ISRAELI Prime Minister Ehud Barak and Likud Party leader Ariel Sharon are bitter political rivals. But together they have taught Israelis much about the limitations of appeasement, and the perils of basing Israel's security upon the fickleness of foreigners.
If Mr. Sharon ever joins your volunteer fire department, better check to make sure that it's water in his bucket and not gasoline. It was Mr. Sharon's visit to what Jews call the Temple Mount and Muslims call Haram ash-Sharif that triggered the violence that could lead to the next Arab-Israeli war.
Mr. Sharon's provocative visit lit the fuse. But it's plain Palestinians were spoiling for a fight. Four months ago Amos Harel, a columnist for a left-leaning Israeli newspaper, citing information from Israeli intelligence, wrote:
“[Palestine Authority Chairman Yasser] Arafat has ordered his men to begin preparations for a wide-scale confrontation with Israel, and at the same time also to plan for a wave of violent demonstrations.”
In a radio broadcast in August, the Palestine Authority's minister of justice said: “Violence is near and the Palestinian people are willing to sacrifice even 5,000 casualties.”
In this ugly world of ours, lasting peace occurs only in those rare instances when both parties genuinely desire it; or, more commonly, when one side has so crushed the other that further resistance is futile.
Israel had the opportunity to establish a peace of the latter kind at the end of the Gulf War, which was not a happy time for extremists in the Muslim world. Saddam Hussein had gotten his backside waxed, and the Soviet Union, long the supplier of arms and money to rogue states and terrorist movements, had collapsed.
Instead, Israel embraced PLO Chairman Yasser Arafat as a “partner in peace,” and began, in what has become known as the Oslo process, to make a series of unilateral concessions.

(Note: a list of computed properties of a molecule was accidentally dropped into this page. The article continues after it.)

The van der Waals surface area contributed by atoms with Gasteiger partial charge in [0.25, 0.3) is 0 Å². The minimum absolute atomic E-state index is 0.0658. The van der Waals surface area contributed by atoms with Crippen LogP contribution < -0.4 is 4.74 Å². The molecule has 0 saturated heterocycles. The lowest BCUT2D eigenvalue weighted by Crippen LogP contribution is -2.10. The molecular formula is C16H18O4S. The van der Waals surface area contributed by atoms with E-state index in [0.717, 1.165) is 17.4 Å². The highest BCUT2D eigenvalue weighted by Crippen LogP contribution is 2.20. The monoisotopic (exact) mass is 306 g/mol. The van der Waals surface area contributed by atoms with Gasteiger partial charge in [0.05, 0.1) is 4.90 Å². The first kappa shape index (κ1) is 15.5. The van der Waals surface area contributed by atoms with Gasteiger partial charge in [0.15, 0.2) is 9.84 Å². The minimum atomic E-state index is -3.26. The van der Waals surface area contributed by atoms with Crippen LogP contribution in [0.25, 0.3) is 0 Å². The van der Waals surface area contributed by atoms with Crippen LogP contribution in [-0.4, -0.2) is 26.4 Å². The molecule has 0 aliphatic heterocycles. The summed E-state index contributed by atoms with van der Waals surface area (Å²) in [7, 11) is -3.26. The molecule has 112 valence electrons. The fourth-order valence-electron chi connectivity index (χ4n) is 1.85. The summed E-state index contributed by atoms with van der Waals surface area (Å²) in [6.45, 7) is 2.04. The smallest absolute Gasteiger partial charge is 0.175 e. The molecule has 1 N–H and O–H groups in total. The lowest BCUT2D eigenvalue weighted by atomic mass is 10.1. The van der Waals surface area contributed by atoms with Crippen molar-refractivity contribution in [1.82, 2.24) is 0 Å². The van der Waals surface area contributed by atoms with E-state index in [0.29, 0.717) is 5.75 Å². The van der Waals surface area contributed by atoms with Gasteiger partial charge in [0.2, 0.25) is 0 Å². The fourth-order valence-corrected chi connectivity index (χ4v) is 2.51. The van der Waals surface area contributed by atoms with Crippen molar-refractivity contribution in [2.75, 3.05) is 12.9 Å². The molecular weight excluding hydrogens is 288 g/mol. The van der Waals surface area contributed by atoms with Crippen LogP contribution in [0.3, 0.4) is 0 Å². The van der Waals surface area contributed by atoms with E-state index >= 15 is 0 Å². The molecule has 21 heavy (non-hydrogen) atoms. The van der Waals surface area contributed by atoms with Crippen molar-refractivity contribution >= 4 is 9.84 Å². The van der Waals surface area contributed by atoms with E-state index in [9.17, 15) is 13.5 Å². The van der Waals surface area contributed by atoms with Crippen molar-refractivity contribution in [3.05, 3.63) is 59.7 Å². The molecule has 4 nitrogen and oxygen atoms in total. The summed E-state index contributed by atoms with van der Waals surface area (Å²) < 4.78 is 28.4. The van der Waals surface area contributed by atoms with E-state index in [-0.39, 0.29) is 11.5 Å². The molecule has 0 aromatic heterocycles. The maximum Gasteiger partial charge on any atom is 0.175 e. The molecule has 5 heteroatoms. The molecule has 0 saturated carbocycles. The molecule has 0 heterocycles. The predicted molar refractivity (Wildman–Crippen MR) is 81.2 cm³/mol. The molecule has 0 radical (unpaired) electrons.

The Israeli hope was that Palestinians had given up on their half-century of effort to destroy Israel, and were now willing to accept the permanent existence of a sovereign Jewish state. That hope has proved illusory.
“Israeli high-mindedness prompted not reciprocal feelings of constructive intent but a boisterous sense of Palestinian strength,” said University of Pennsylvania professor Daniel Pipes, director of the Middle East Forum. “By the time of the Camp David II summit, the Palestinian mood had reached such a state of enthusiasm [for violence] that the `street' prevailed on Mr. Arafat to turn down even Mr. Barak's shockingly generous concessions.”
It's important to remember all that Israel has given and offered, in exchange for vague assurances from Mr. Arafat that Palestinians wouldn't do what they are doing now: recognition of a Palestinian state which would consist of more than 90 per cent of the West Bank plus the Gaza Strip, with a capital in East Jerusalem. Mr. Barak even offered up control of the Temple Mount, sacred to both Muslims and Jews.
The proximate cause of Intifada II was not Mr. Sharon's visit to the Temple Mount, but Israel's decision to withdraw from southern Lebanon. Israelis saw this as a magnanimous gesture for peace. Muslims interpreted it as weakness. Having accepted without reciprocity all Israel was willing to offer, Palestinians hope to obtain the rest of what they want - which includes all of Jerusalem and may include all of Israel - by violence.
Israel today finds itself in more perilous circumstances than in 1948. Then, as now, the Israelis were willing to share Palestine; the Arabs were not. The biggest difference is that in 1948, international public opinion was on the side of Israel. The worm has turned. As Palestinians were sacking a Jewish shrine on the West Bank, the U.N. Security Council passed a resolution condemning the Israelis, which is rather like placing the lion's share of the blame for starting WWII on the Poles. The United States, shamefully, failed to veto it.
No matter who does what to whom in the Holy Land, the “mainstream” media blame Israel. Two years ago, the absence of peace was blamed on the “intransigence” of conservative Prime Minister Benjamin Netanyahu. His successor, Mr. Barak, has offered the most sweeping unilateral concessions in the history of diplomacy, but Israel is still at fault in the eyes of elite opinion.
Jack Kelly is a member of The Blade's national bureau. E-mail him at firstname.lastname@example.org.